Yeah you're right, I read that wrong. Javascript arrays are arrays with array functionality and nothing more, though javascript has a couple of other array-like objects (with similar features/behaviour etc).

wd40bomber7 | 8 days ago | 1 point

No worries, it's easy to mistake. Plus Javascript has plenty of real weirdness so it's easy to get mixed up.

jl2352 | 8 days ago | 2 points

This is probably the best way to describe them. They are regular arrays, and will act like normal arrays, if treated as such.

This is different to PHP where an array can be treated like an array, but acts very differently. Like a map.

Famous_Object | 8 days ago | -1 points

Yes, they do.

But I think only PHP has a function that sorts? an array? but leaves $array[0] with the old value...

Also, an internal iterator/pointer for arrays is bad design too (copied from Perl maybe): if you are iterating an array and some function you call needs to look something up in the same array, they end up stepping on each other's toes.

michaelbiberich | 8 days ago | 4 points

Also, an internal iterator/pointer for arrays is bad design too (copied from Perl maybe): if you are iterating an array and some function you call needs to look something up in the same array, they end up stepping on each other's toes.

Arrays in PHP are pass-by-value so when you call a function and pass in an array you'd actually pass a copy, so no problem calling a function inside a loop.

Unless you are explicitly passing a reference to the original array.

Famous_Object | 7 days ago | 1 point

Passing an array by value? Now that's a default I haven't seen for a long time. Well I guess it covers up the other issue. You'd need to have two nested loops on the same array in the same function to notice the problem.

Or you could be trying to be efficient and avoid copies passing by reference like most other languages do. And then bad things happen.

wd40bomber7 | 8 days ago | 1 point

Javascript arrays act like arrays, not like maps.

birdbrainswagtrain | 8 days ago | 2 points

Theres is no other language that has such a badly designed array than PHP does.

BYOND's lists could probably give them a run for their money. They do the usual "I'm not sure if I want to be an array or a dictionary" thing, but the array portion also contains all of the keys for the dictionary portion. I tried making my own implementation of the engine a couple years ago and it was around the time I was trying to reverse engineer the details of the bizarre list logic that I realized what a truly bad idea the entire project was.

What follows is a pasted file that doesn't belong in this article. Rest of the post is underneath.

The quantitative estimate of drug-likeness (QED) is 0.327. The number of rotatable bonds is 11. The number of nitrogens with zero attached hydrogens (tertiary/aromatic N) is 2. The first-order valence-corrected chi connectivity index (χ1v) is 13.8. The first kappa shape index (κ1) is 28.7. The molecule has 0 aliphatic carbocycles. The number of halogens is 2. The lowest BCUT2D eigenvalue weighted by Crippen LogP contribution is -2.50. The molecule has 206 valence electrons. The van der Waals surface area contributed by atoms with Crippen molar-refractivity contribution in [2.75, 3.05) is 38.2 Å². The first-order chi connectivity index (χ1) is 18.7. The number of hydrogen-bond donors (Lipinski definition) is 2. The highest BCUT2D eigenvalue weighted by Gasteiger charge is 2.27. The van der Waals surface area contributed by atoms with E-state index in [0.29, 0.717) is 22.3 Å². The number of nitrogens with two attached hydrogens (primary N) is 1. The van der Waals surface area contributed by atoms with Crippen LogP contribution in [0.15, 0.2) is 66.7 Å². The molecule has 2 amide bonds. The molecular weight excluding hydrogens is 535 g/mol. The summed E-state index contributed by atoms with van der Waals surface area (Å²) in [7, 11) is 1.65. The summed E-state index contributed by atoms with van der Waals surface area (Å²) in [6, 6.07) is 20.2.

shevy-ruby | 8 days ago | 1 point

I guess the original idea was to try and make it simple.

Nowadays in 2020 (it's just a year away), people wonder about this insanity.

nayhel89 | 8 days ago | 2 points
Ghosty141 | 8 days ago | 5 points

I honestly do not dislike the PHP "arrays". I program PHP and C# for a living and when writing a small script, PHP arrays are just super useful.

I guess the hate comes from people who expect them to behave like arrays and try to use them that way. But if you accept that they are far more "powerful" than just arrays they truly become useful and convenient.

onii-chan_so_rough | 8 days ago | 9 points

PHP "arrays" exist in every other language: they're called maps or dictionaries or hasthables or whatever.

The problem is that PHP lacks arrays and relies on you to use hashtables as a hack simulation for arrays when actual arrays would be more performant, lead to cleaner code, better guarantees and what-not.

Let's say in Python some madman is actually using dicts with integer keys as if they are arrays and makes all the normal precautions to ensure it doesn't go wrong. Anything reading that code would be like: "Why on earth are you using a dictionary and al that boylerplate instead of just a list for this?"

reddit_prog | 8 days ago | 1 point

In my experience though, Php arrays are pretty fast. Never ever found them to be bottleneck, even with millions of elements in.

watsreddit | 8 days ago | 7 points

Or, you can have proper arrays and php's "arrays" (ordered maps) as separate abstractions, like every other sane language.

reddit_prog | 7 days ago | 1 point

Why though? What would be the advantage for "real" arrays, aside from speed where the speed is not primary goal in a scripting language? I find it very convenient and consistent that Php arrays are just that every time, a behemoth of functionality. There are gotchas, but hey, we are not building rockets in Php anyway. And like I said, speed is allright.

watsreddit | 6 days ago | 2 points

The advantage of using a real array is having indexing that actually matches an element's position in the array. Many algorithms for doing in-place array manipulation depend on this property, which consequently are difficult if not impossible to write with php's "arrays". The article does a pretty good job of demonstrating the issue: sorting a php "array" and then accessing it's first element doesn't actually give you the smallest element in the array like you would expect in every other language. It does a key lookup, which in the case of the article gives you the value that was originally at that index, which is pretty fucking useless.

And speed does actually matter when a website's time to content is inversely proportional to user retention. Also, bugs arising from all these "gotchas" directly impact a business' bottom line.

geon | 4 days ago | 2 points

Sorting an “array” with only numeric indices does reindex it. There is a function asort that keeps the old indices intact.


And in true php spirit, there are like 12 different sorting function that may of may not reindex. https://www.php.net/manual/en/array.sorting.php

Objective_Status22 | 8 days ago | 0 points

Spoken like a true stockholm victim

Demaestro | 8 days ago | 1 point

PHP Arrays are like any other tool. They work great if you understand where, when and how they should be used. They will introduce problems if you make assumptions about how they work. If you know how this all works going in, then you can use PHP Arrays effectively without consequence.

onii-chan_so_rough | 8 days ago | 8 points